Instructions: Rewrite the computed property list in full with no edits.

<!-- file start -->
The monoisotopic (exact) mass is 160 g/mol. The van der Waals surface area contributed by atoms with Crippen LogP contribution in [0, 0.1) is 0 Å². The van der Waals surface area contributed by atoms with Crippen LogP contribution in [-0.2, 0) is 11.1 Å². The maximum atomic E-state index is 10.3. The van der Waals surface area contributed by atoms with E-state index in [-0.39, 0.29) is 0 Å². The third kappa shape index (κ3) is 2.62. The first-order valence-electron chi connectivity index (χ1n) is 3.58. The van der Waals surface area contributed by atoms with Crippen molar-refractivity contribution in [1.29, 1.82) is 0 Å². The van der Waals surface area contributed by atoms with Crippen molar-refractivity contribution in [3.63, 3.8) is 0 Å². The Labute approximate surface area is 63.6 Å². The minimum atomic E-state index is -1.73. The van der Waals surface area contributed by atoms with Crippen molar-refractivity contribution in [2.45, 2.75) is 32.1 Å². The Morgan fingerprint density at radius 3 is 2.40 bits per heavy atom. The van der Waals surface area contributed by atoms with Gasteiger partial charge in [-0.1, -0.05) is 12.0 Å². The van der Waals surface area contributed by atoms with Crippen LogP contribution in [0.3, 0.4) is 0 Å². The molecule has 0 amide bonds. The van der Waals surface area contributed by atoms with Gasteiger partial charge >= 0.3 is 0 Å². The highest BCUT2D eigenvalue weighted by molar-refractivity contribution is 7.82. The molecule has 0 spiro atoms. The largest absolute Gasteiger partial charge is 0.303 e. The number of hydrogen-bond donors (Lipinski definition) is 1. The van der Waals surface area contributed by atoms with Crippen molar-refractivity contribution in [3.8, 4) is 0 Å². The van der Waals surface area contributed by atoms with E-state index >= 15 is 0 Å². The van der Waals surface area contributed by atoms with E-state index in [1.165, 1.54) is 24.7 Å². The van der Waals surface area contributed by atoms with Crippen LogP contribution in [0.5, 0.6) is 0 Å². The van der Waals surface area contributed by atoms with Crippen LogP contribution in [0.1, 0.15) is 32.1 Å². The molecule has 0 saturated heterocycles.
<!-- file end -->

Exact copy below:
The monoisotopic (exact) mass is 160 g/mol. The van der Waals surface area contributed by atoms with Crippen LogP contribution in [0, 0.1) is 0 Å². The van der Waals surface area contributed by atoms with Crippen LogP contribution in [-0.2, 0) is 11.1 Å². The maximum atomic E-state index is 10.3. The van der Waals surface area contributed by atoms with E-state index in [-0.39, 0.29) is 0 Å². The third kappa shape index (κ3) is 2.62. The first-order valence-electron chi connectivity index (χ1n) is 3.58. The van der Waals surface area contributed by atoms with Crippen molar-refractivity contribution in [1.29, 1.82) is 0 Å². The van der Waals surface area contributed by atoms with Crippen molar-refractivity contribution in [3.63, 3.8) is 0 Å². The Labute approximate surface area is 63.6 Å². The minimum atomic E-state index is -1.73. The van der Waals surface area contributed by atoms with Crippen molar-refractivity contribution in [2.45, 2.75) is 32.1 Å². The Morgan fingerprint density at radius 3 is 2.40 bits per heavy atom. The van der Waals surface area contributed by atoms with Gasteiger partial charge in [-0.1, -0.05) is 12.0 Å². The van der Waals surface area contributed by atoms with Crippen LogP contribution in [0.3, 0.4) is 0 Å². The molecule has 0 amide bonds. The van der Waals surface area contributed by atoms with Gasteiger partial charge >= 0.3 is 0 Å². The highest BCUT2D eigenvalue weighted by molar-refractivity contribution is 7.82. The molecule has 0 spiro atoms. The largest absolute Gasteiger partial charge is 0.303 e. The number of hydrogen-bond donors (Lipinski definition) is 1. The van der Waals surface area contributed by atoms with Crippen molar-refractivity contribution in [3.8, 4) is 0 Å². The van der Waals surface area contributed by atoms with E-state index >= 15 is 0 Å². The van der Waals surface area contributed by atoms with E-state index in [1.165, 1.54) is 24.7 Å². The van der Waals surface area contributed by atoms with Crippen LogP contribution in [0.5, 0.6) is 0 Å². The van der Waals surface area contributed by atoms with Crippen LogP contribution in [0.1, 0.15) is 32.1 Å². The molecule has 0 saturated heterocycles.